Users of Oracle's business software will soon be able to roam free. The company began shipping a new mobile-enabled update of its electronic business suite on Wednesday, it said in a statement. The Oracle E-Business suite is the company's package of ERP (enterprise resource planning) applications.
The product, available worldwide, will enable users to access applications such as field sales, field service, expense reporting and warehouse management tools from desktop machines, Web browsers and mobile devices. Other wireless functions are planned for future releases. Tools for asset and time management and receivables tracking, and vertical applications for the healthcare and pharmaceuticals markets, will be available in early 2002, Oracle said.
The new features build on the integrated wireless functionality of Oracle9i Application Server to give users the ability to reach key functions while mobile, the company said. The tools can be accessed through a wide range of mobile devices, including mobile phones running Openwave Systems Inc.'s Mobile Browser, handhelds from Palm Inc. and Handspring Inc., Pocket PCs running Microsoft Corp.'s Windows CE, and BlackBerry two-way pagers by Research in Motion Ltd.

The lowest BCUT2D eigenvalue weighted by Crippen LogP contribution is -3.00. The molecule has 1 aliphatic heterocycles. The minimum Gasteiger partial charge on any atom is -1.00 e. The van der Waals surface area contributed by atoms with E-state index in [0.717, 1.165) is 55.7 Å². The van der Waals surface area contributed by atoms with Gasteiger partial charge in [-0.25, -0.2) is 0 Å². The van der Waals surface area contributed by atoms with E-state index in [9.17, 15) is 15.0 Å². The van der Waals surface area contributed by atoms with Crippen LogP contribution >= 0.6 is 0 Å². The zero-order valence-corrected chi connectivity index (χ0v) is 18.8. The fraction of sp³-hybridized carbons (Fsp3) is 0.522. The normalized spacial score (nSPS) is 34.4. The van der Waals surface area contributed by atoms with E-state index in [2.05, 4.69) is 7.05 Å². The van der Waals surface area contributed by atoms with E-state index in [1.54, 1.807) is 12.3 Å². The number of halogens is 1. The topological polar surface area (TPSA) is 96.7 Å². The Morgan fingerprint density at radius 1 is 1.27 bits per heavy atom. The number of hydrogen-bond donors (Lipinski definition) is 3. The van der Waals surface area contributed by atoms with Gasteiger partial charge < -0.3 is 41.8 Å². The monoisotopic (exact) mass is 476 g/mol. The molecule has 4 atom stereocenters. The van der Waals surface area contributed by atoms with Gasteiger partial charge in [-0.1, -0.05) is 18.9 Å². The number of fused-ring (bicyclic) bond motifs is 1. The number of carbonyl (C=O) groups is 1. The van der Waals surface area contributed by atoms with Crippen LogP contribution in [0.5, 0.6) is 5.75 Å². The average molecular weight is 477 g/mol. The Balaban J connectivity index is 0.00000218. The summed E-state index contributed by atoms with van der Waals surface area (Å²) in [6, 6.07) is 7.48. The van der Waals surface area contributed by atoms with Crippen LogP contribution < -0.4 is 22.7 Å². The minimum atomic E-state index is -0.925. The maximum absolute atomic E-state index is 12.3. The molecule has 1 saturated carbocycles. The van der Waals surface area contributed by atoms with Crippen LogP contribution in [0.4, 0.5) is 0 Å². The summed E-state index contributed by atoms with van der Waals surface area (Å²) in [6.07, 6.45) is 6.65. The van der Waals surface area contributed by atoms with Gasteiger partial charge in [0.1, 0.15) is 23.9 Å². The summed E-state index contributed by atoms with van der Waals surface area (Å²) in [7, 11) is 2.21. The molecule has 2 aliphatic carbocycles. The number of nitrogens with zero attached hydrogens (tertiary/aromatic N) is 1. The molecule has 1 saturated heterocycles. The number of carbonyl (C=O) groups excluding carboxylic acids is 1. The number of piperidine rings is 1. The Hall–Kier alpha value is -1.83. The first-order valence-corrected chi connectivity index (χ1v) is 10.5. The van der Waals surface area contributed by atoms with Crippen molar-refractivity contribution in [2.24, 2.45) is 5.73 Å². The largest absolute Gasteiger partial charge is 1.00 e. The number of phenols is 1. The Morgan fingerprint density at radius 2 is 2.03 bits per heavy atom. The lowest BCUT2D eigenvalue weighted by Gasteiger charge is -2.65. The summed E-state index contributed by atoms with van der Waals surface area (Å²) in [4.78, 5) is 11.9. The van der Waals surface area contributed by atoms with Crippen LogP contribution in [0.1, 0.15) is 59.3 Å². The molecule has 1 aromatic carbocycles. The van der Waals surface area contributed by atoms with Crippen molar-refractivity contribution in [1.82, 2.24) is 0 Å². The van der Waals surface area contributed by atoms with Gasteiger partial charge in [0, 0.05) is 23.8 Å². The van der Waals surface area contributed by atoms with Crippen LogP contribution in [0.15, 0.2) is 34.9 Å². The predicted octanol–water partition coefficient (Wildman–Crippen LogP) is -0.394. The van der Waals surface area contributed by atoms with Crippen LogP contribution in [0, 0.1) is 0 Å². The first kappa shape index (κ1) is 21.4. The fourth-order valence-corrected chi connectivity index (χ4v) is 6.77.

The latest launch, part of Oracle's strategy to implement wireless and voice access across its product lines, follows last month's announcement that the company is teaming with a joint venture company backed by Ford Motor Co. and Qualcomm Inc. to develop and market wireless computer services for vehicles.
"At this point, we feel that this is where wireless really becomes mainstream in most corporations," Jeremy Burton, Oracle's senior vice president of product and services marketing, said during a conference call.
But some observers were skeptical about the immediate appeal of the new wireless push.
"I think the only way for Oracle to become successful in this type of market is by proving to IT directors what the ROI (return on investment) is on this type of thing," said Charles Homs, a senior analyst at Forrester Research BV in Amsterdam. "Right now it looks like they're nice gadgets, but you don't really know what is the additional efficiency you gain from all of this."
He said Forrester is projecting that until about 2005, companies will use wireless e-business applications mostly for intracompany communication, and that between about 2005 and 2010, their use for transactions between companies should pick up. However, he added, "In general we don't anticipate that the acceptance of these types of things will go far very soon."
Oracle competitor SAP AG has also set its sights on the wireless future, promoting mobility as a key theme at its recent Sapphire trade show, for example. [See "Attendees applaud their Palms," June 18.]"In the best case, Oracle is probably six months ahead (of SAP), if even that," said Homs.